Those efforts failed. And then the pandemic struck.

To comply with stay-at-home orders listing barbershops as nonessential businesses, Rudy’s shut down its salons and laid off 600 employees in mid-March.

By that time, the company had found a potential buyer, New York-based Tacit Salon Holdings, Trent wrote. Tacit gave Rudy’s a short-term loan to cover operating costs and hire attorneys to file for bankruptcy, and planned to purchase the chain in a bankruptcy auction, Trent wrote.

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In bankruptcy proceedings, much of a company’s outstanding debt can be written off, lowering the amount a purchaser must pay.

Trent asked for a one-month deadline for bids. “Absent an extremely quick sale … any hope of reopening the business and saving the employees’ jobs will be lost forever,” she wrote. “Time is of the essence given the unprecedented situation facing the country.”

Rudy’s Barbershop principals David Petersen and Wade Weigel sold a majority stake in the barbershop chain to New York-based buyout specialist Northwood Ventures in 2014, but later regretted it. (Alan Berner / The Seattle Times)
Rudy’s Barbershop principals David Petersen and Wade Weigel sold a majority stake in the barbershop chain to New York-based buyout specialist Northwood Ventures in 2014, but later regretted it. (Alan Berner / The Seattle Times)

A battle in court

After jump-starting Rudy’s in 1993, Weigel went on to found the Cha Cha Lounge, Percy’s & Co. in Ballard, and the Ace Hotel chain, the last with Calderwood. Petersen moved into retail, managing a line of men’s grooming products. Bailiff opened Ristorante Picolinos in Ballard.

Weigel and Petersen retained minority stakes in Rudy’s after they sold. But they only heard of the bankruptcy filing in mid-April from Bailiff, who said he’d read about it in the news.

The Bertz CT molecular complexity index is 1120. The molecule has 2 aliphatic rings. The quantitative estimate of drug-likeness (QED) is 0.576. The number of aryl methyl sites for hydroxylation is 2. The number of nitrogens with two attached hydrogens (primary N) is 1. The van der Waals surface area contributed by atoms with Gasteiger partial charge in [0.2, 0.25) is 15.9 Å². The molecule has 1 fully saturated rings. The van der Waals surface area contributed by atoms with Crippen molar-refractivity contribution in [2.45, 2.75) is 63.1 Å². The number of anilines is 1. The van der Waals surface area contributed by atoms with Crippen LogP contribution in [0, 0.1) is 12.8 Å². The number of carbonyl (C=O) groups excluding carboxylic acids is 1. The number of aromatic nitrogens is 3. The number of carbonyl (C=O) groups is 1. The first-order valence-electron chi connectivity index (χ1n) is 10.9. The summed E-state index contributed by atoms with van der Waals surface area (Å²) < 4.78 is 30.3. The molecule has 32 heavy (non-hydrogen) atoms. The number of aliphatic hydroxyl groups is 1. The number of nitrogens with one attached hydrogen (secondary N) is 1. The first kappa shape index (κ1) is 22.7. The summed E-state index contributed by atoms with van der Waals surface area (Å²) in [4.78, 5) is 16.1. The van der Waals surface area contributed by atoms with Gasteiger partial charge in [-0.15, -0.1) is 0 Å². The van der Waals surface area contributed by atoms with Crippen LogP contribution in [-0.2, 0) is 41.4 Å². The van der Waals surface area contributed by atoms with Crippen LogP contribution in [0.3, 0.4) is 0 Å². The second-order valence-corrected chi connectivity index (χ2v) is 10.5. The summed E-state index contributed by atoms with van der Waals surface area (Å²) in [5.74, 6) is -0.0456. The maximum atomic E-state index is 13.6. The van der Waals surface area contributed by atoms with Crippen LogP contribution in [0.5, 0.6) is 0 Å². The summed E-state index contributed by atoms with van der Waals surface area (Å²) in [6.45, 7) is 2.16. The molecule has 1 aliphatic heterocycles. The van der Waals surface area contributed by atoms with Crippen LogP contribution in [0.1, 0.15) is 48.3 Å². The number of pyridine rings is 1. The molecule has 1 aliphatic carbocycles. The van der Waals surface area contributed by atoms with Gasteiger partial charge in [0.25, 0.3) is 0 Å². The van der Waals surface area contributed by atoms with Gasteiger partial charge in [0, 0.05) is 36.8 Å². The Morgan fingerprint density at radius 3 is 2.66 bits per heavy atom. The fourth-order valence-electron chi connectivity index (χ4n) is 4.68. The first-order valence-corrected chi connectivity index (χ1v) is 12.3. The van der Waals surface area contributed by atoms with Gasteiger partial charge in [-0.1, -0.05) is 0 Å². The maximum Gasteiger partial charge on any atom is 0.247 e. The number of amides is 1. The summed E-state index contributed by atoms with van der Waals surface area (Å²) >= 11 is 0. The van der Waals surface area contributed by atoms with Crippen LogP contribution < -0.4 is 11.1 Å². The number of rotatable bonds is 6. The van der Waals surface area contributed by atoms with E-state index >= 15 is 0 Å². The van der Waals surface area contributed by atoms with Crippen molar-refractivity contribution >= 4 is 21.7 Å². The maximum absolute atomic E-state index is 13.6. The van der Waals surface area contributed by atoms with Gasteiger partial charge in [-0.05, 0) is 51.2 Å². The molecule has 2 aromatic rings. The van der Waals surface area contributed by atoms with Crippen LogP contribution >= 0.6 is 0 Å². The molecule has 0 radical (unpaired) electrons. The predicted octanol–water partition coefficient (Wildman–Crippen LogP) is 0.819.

Learning the company was going bankrupt “broke our hearts,” Petersen said.

The three decided to try to win back the company, but time was short. The bankruptcy auction was set for April 30 — leaving them just two weeks to line up several million dollars. Tighter lending restrictions caused by the pandemic’s fallout on business complicated the effort.

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In these days, you can’t just go down to the bank and get a loan,” Bailiff said. They connected with Sortis’ Butch Bannon, who developed the founders’ negotiating strategy with fund chairman Paul Brenneke.

Tacit planned to pay roughly $2 million for Rudy’s, court filings show.

The closely held fund is on the prowl for salons that are surrendering their shears due to the economic onslaught of coronavirus shutdowns. In another bankruptcy proceeding in late April, Tacit acquired Creative Hairdressers, which operates roughly 750 stores nationwide under brands Hair Cuttery, Bubbles Salons and Salon Cielo. Creative had also been pushed into bankruptcy by the pandemic, court filings show. Tacit did not respond to questions for this article.

The Rudy’s founders tried to stall the bidding, alleging Northwood and Tacit had “pre-engineered a rocket docket bankruptcy situation to frustrate third-party good faith bidders from making bids” so Tacit could scoop up Rudy’s at a lower price.

A judge agreed.

“This is as tight of a schedule as I’ve ever seen,” a Delaware bankruptcy judge said in a mid-April hearing, pushing the auction date back to May 7. The sellers hadn’t even given potential bidders access to financial documents they’d need to come up with a competing offer, she noted.

As the deadline drew closer, the founders encountered more obstacles.

Northwood had accepted nearly $1.9 million in financing from Tacit to cover Rudy’s operating expenses. The founders feared Tacit would buy the $2.7 million debt obligation Rudy’s owed Northwood and pitch that credit into their bid. All of that could have raised the amount the founders needed to pay to win the company back.

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“It was really a battle,” Weigel said. In a move challenged by the founders, Tacit upped its offer by $200,000 the day bids were due.

But when the dust settled after a contentious auction, the company was back with its original owners.

When he learned Rudy’s would be coming back to them, “I had this smile on my face for days,” Weigel said.

The battle, though, is far from over. In Washington, Rudy’s won’t be able to cut hair until at least June 1, under the governor’s phased reopening plan.

Until then, the founders say, they’re developing “stricter than strict” health precautions and marketing hand sanitizer under the Rudy’s label.

Bailiff said he expects the store to outlast the virus. “And if not, we’ll get a lesson. But we’ll have gotten it doing the right thing.”